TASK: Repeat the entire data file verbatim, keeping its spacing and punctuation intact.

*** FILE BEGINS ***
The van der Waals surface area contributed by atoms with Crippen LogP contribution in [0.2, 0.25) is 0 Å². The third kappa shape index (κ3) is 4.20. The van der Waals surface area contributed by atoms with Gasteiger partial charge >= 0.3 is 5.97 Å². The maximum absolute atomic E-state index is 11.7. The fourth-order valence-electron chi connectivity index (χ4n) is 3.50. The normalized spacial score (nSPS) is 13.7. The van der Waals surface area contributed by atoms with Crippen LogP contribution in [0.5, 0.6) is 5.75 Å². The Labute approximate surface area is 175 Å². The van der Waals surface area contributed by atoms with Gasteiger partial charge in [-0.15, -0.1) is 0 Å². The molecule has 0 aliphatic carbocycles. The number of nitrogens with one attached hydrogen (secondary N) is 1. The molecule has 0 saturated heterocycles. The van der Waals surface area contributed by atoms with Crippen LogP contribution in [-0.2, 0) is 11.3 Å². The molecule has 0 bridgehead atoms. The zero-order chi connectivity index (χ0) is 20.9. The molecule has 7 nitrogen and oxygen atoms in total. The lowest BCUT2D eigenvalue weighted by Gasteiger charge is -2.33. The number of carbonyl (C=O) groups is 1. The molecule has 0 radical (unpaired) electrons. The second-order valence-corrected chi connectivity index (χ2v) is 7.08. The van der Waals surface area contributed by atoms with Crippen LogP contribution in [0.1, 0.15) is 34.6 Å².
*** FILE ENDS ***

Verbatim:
The van der Waals surface area contributed by atoms with Crippen LogP contribution in [0.2, 0.25) is 0 Å². The third kappa shape index (κ3) is 4.20. The van der Waals surface area contributed by atoms with Gasteiger partial charge >= 0.3 is 5.97 Å². The maximum absolute atomic E-state index is 11.7. The fourth-order valence-electron chi connectivity index (χ4n) is 3.50. The normalized spacial score (nSPS) is 13.7. The van der Waals surface area contributed by atoms with Crippen LogP contribution in [0.5, 0.6) is 5.75 Å². The Labute approximate surface area is 175 Å². The van der Waals surface area contributed by atoms with Gasteiger partial charge in [-0.15, -0.1) is 0 Å². The molecule has 0 aliphatic carbocycles. The number of nitrogens with one attached hydrogen (secondary N) is 1. The molecule has 0 saturated heterocycles. The van der Waals surface area contributed by atoms with Crippen LogP contribution in [-0.2, 0) is 11.3 Å². The molecule has 0 bridgehead atoms. The zero-order chi connectivity index (χ0) is 20.9. The molecule has 7 nitrogen and oxygen atoms in total. The lowest BCUT2D eigenvalue weighted by Gasteiger charge is -2.33. The number of carbonyl (C=O) groups is 1. The molecule has 0 radical (unpaired) electrons. The second-order valence-corrected chi connectivity index (χ2v) is 7.08. The van der Waals surface area contributed by atoms with Crippen LogP contribution in [0.1, 0.15) is 34.6 Å².